Now he directs Job's attention to Behemoth and Leviathan, which seemingly have no physical counterpart on the earth today. When I read their descriptions, I picture a triceratops and a fire breathing dragon. Although the triceratops did not live during Job's day, the reference to its being among the "first of the works of God" leaves room for the Lord giving Job a vision of such a creature. I have no problem with associating the other with a fire breathing dragon because the Lord says that it "is not on earth."

The more important issue is that these two animals lead Job to repent in dust and ashes. What did the Lord communicate to Job by using these creatures?

Here is the description of Behemoth:

Look now at Behemoth, which I made as I made you; it eats grass like the ox. Look at its strength in its loins, and its power in the muscles of its belly. It makes its tail stiff like a cedar, the sinews of its thighs are tightly wound. Its bones are tubes of bronze, its limbs like bars of iron. It ranks first among the works of God, the One who made it has furnished it with a sword. For the hills bring it food, where all the wild animals play. Under the lotus trees it lies, in the secrecy of the reeds and the marsh. The lotus trees conceal it in their shadow; the poplars by the stream conceal it. If the river rages, it is not disturbed, it is secure, though the Jordan should surge up to its mouth. Can anyone catch it by its eyes, or pierce its nose with a snare? (Job 40:15-24)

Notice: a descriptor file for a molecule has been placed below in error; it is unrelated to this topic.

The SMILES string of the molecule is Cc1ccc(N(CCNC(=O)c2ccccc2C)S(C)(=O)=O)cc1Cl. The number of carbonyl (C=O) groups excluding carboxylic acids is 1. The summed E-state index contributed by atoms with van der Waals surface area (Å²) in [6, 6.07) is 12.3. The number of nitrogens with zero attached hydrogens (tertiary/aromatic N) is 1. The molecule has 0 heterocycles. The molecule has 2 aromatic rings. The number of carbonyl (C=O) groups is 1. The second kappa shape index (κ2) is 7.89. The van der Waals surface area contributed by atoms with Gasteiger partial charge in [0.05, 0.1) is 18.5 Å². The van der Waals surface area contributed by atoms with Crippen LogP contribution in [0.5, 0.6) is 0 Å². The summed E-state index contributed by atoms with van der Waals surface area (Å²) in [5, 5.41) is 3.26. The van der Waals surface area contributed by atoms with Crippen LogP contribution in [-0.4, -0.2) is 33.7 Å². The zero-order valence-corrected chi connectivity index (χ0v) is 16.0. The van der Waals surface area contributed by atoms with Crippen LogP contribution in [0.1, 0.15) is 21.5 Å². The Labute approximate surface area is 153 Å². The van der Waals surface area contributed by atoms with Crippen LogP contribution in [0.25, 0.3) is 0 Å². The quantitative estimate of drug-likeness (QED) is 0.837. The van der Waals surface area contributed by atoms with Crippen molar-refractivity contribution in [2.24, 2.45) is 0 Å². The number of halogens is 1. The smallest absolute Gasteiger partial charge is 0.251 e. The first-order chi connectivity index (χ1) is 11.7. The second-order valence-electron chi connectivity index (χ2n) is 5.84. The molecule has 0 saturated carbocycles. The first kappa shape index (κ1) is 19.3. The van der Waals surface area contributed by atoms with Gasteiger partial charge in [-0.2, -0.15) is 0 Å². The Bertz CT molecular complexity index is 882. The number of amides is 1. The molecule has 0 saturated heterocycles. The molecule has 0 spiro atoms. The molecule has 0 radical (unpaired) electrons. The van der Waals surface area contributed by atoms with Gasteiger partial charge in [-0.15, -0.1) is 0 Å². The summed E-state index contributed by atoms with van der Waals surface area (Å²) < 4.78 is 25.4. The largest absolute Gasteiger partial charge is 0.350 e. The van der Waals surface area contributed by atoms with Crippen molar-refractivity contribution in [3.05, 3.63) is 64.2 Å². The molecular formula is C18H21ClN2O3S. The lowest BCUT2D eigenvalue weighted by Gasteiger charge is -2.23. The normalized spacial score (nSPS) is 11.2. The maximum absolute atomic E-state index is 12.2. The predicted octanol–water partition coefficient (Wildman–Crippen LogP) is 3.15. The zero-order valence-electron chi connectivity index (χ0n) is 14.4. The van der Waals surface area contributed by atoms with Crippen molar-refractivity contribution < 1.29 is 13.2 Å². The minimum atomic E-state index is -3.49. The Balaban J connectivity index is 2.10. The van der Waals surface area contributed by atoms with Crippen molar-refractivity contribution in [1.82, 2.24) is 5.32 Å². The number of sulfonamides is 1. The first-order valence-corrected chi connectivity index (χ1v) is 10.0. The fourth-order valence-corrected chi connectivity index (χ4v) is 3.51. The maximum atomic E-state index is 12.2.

What are we to make of this beast?

  • God made him as He had made Job, and presumably us as well. Although some call for Behemoth to be a mythical beast, this suggests a very real animal.
  • It eats grass like an ox. The animal is a vegetarian. The reference to the ox implies a gentle nature. Leviathan, which is described next, is a carnivore.
  • It is incredibly strong an sturdy. It seems to be quite muscular, large boned, and stable.
  • It is among the first animals created (Genesis 1:24). The word for cattle in Genesis 1:24 is behemah. You can see the semantic association between behemah and behemoth. In fact behemoth is the plural of behemah. Its use in Job is one that implies greatness rather than plurality.
  • It has been furnished with a sword. It is a strange turn of phrase. The Net Bible suggests that it is a horn of tusk on the animal.
  • It eats its food on the hill surrounded by wild animals. This creature has no fear of them because of its size.
  • It likes to sleep in the shade of lotus trees.
  • It is large enough and stable enough to stand firm in a raging river.
  • It has no fear of being trapped.